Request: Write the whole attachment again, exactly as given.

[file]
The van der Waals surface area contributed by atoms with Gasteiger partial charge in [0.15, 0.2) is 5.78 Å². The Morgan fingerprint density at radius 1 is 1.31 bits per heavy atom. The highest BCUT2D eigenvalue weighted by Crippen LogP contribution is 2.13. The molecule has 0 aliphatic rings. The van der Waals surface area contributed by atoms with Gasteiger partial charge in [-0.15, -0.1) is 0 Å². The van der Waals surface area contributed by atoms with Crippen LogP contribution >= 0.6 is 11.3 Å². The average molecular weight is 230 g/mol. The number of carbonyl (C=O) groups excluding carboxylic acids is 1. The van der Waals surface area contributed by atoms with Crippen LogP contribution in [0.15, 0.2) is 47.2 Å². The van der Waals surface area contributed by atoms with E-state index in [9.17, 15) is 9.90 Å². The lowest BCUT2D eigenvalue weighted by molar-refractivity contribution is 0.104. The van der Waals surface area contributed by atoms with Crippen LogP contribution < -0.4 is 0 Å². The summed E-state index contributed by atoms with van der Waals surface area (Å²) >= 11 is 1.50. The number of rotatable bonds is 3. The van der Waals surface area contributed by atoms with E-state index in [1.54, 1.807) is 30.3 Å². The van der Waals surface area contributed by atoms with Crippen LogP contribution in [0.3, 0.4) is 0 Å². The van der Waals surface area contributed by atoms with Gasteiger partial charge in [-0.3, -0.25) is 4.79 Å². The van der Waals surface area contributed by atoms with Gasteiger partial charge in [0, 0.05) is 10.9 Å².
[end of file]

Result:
The van der Waals surface area contributed by atoms with Gasteiger partial charge in [0.15, 0.2) is 5.78 Å². The Morgan fingerprint density at radius 1 is 1.31 bits per heavy atom. The highest BCUT2D eigenvalue weighted by Crippen LogP contribution is 2.13. The molecule has 0 aliphatic rings. The van der Waals surface area contributed by atoms with Gasteiger partial charge in [-0.15, -0.1) is 0 Å². The van der Waals surface area contributed by atoms with Crippen LogP contribution >= 0.6 is 11.3 Å². The average molecular weight is 230 g/mol. The number of carbonyl (C=O) groups excluding carboxylic acids is 1. The van der Waals surface area contributed by atoms with Crippen LogP contribution in [0.15, 0.2) is 47.2 Å². The van der Waals surface area contributed by atoms with E-state index in [9.17, 15) is 9.90 Å². The lowest BCUT2D eigenvalue weighted by molar-refractivity contribution is 0.104. The van der Waals surface area contributed by atoms with Crippen LogP contribution < -0.4 is 0 Å². The summed E-state index contributed by atoms with van der Waals surface area (Å²) >= 11 is 1.50. The number of rotatable bonds is 3. The van der Waals surface area contributed by atoms with E-state index in [1.54, 1.807) is 30.3 Å². The van der Waals surface area contributed by atoms with Crippen LogP contribution in [0.3, 0.4) is 0 Å². The van der Waals surface area contributed by atoms with Gasteiger partial charge in [-0.3, -0.25) is 4.79 Å². The van der Waals surface area contributed by atoms with Gasteiger partial charge in [0, 0.05) is 10.9 Å².